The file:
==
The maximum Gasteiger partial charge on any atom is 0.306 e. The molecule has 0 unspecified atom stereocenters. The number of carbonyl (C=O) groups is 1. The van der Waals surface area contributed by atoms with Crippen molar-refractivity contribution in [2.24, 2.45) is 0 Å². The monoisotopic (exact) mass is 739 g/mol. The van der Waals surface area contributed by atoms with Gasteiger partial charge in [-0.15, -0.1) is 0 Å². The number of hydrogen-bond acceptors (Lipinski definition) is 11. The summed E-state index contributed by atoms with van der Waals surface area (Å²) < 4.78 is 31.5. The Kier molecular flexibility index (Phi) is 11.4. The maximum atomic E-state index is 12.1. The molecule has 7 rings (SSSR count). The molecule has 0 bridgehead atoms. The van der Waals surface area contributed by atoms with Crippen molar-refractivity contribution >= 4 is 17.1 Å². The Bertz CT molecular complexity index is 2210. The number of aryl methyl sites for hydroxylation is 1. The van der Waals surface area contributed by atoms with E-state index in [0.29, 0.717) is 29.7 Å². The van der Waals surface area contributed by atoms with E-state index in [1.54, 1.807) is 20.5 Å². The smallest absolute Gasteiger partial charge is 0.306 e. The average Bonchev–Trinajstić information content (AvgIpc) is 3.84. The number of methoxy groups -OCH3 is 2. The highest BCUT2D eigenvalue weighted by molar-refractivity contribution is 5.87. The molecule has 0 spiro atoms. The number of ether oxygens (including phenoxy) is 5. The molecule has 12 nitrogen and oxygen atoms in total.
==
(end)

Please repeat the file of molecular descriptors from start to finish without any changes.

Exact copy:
The maximum Gasteiger partial charge on any atom is 0.306 e. The molecule has 0 unspecified atom stereocenters. The number of carbonyl (C=O) groups is 1. The van der Waals surface area contributed by atoms with Crippen molar-refractivity contribution in [2.24, 2.45) is 0 Å². The monoisotopic (exact) mass is 739 g/mol. The van der Waals surface area contributed by atoms with Gasteiger partial charge in [-0.15, -0.1) is 0 Å². The number of hydrogen-bond acceptors (Lipinski definition) is 11. The summed E-state index contributed by atoms with van der Waals surface area (Å²) < 4.78 is 31.5. The Kier molecular flexibility index (Phi) is 11.4. The maximum atomic E-state index is 12.1. The molecule has 7 rings (SSSR count). The molecule has 0 bridgehead atoms. The van der Waals surface area contributed by atoms with Crippen molar-refractivity contribution >= 4 is 17.1 Å². The Bertz CT molecular complexity index is 2210. The number of aryl methyl sites for hydroxylation is 1. The van der Waals surface area contributed by atoms with E-state index in [0.29, 0.717) is 29.7 Å². The van der Waals surface area contributed by atoms with E-state index in [1.54, 1.807) is 20.5 Å². The smallest absolute Gasteiger partial charge is 0.306 e. The average Bonchev–Trinajstić information content (AvgIpc) is 3.84. The number of methoxy groups -OCH3 is 2. The highest BCUT2D eigenvalue weighted by molar-refractivity contribution is 5.87. The molecule has 0 spiro atoms. The number of ether oxygens (including phenoxy) is 5. The molecule has 12 nitrogen and oxygen atoms in total.